Vigor. It supports up to 128bit encryption, and can permit or deny connections
depending on MAC address of the client connecting. The range was surprisingly
good, with the two antennae provided on the Vigor helping it to reach further
than other Wireless access points that only contain one.
Remote management is available over both the ISDN port and the ADSL; this
would be helpful for us when customers are having issues with the configuration
of the device. It’s carried out through a web browser, and is identical to being
connected to the box locally. Tested all ok.
Supports standard features of NAT, port opening, and also allows one IP on the
network to be treated as a DMZ. Also contains a list of well-known port numbers
Provides ability to route to a Radius server for authentication of connecting
Supports PPTP, IPSec, L2TP VPN standards. Handles IPSec Low Level (AH) and
also High Level (ESP).
Remote Access is available over either the Internet or via the ISDN line. It’s
handled by a list of user accounts stored on the router, of which there are 20
available. Each account allows for an idle timeout to be set, and permissions for
how each user may connect (ISDN, PPTP or L2TP). In addition, Callback is
provided and can even has budget control set on it to disconnect a user after a
certain amount of time, whether they’re using it or not.
It’s also possible to download the configuration, although unfortunately it’s not
possible to open this in a text reader such as Notepad. The purpose of
downloading it is to back it up so it can be re-loaded if anything happens to
corrupt the configuration.
The router contains the function to act as a Syslog server, which enables
you to monitor the device to see it bringing the VPN up and other connection
related issues. This could be particularly useful from a support point of view.
There’s also an FTP service on it; you can remotely FTP into it and upload a new
firmware file, available from the Draytek website. It's already running the latest
firmware so I wasn't able to test it, but I'm sure I wouldn't have run into
The VPN on the Vigor is enabled out of the box, there's no extra licence to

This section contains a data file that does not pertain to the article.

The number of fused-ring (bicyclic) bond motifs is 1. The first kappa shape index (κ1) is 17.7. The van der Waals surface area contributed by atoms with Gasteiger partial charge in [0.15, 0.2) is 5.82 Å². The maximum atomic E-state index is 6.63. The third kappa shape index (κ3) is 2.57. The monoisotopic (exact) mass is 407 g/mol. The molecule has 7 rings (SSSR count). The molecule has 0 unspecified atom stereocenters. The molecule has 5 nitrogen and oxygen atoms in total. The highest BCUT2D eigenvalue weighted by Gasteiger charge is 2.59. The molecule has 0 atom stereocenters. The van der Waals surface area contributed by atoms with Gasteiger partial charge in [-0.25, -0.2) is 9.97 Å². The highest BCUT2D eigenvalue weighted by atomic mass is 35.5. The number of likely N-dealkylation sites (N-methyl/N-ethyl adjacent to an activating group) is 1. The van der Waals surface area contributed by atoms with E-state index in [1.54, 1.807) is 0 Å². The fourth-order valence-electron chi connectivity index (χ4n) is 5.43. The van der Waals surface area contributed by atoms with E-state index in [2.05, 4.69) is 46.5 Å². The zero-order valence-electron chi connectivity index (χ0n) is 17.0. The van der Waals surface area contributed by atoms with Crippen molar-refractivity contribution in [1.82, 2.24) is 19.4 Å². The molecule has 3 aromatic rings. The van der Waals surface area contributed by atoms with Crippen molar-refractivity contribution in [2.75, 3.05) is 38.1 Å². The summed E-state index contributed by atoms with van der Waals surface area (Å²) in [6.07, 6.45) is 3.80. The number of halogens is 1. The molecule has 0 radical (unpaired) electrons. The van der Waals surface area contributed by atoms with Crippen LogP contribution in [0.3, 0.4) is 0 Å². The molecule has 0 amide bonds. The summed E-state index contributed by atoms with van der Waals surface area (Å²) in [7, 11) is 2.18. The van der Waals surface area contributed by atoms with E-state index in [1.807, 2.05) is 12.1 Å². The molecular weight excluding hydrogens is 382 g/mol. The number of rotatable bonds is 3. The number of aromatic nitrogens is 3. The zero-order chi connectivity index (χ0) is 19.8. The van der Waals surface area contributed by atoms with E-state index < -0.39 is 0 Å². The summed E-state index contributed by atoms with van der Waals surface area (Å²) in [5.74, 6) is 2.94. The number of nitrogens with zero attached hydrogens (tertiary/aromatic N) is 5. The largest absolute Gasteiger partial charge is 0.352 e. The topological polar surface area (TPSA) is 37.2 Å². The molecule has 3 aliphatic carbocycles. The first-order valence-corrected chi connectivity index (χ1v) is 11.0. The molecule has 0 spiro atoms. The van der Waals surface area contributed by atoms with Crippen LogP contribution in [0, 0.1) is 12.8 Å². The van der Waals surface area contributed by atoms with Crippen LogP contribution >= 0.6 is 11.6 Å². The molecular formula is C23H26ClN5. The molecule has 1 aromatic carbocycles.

purchase to enable it or connect to it. There's no VPN client available;
instead it operates through the VPN client included with Windows. The
maximum number of VPN tunnel connections available is 8, the 8 tunnels are
simultaneous so can all be run at the same time.
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There's a couple of options available for VPN connectivity:
There’s the capability of connecting 16 Lan-to-Lan connections, either over a VPN
or through the ISDN, each supporting the protocols above.
Dial In - accounts are configured on the Vigor and remote machines connect
directly to it and authenticate with the Vigor. They can connect via PPTP,
L2TP, L2TP over IPSEC and through the ISDN port.
It doesn't matter which method is used though, the limit of 8 (even if
there's a mixture) still stands.
Support / Help
Paper manual is brief but concise and deals only with installation and some
troubleshooting. The main manual is contained on the provided CD and is full of
information on each area of the configuration. The English isn’t perfect, but is
understandable. The online manual is also presented in the same format as the
configuration screens, so you can select which feature you need help on as if you
were configuring it. Well laid out, good details.
Online support is also available from http://www.draytek.co.uk, which is where
they also publish new firmware revisions.
The Vigor is a superb product, with features included that you’d normally expect
from a more expensive product. Configuration is easy, it proved to be a reliable
product, and did exactly what it said on the box.
Draytek Vigor Evaluation Page 4 of 4 Neil Murphy – 11/07/03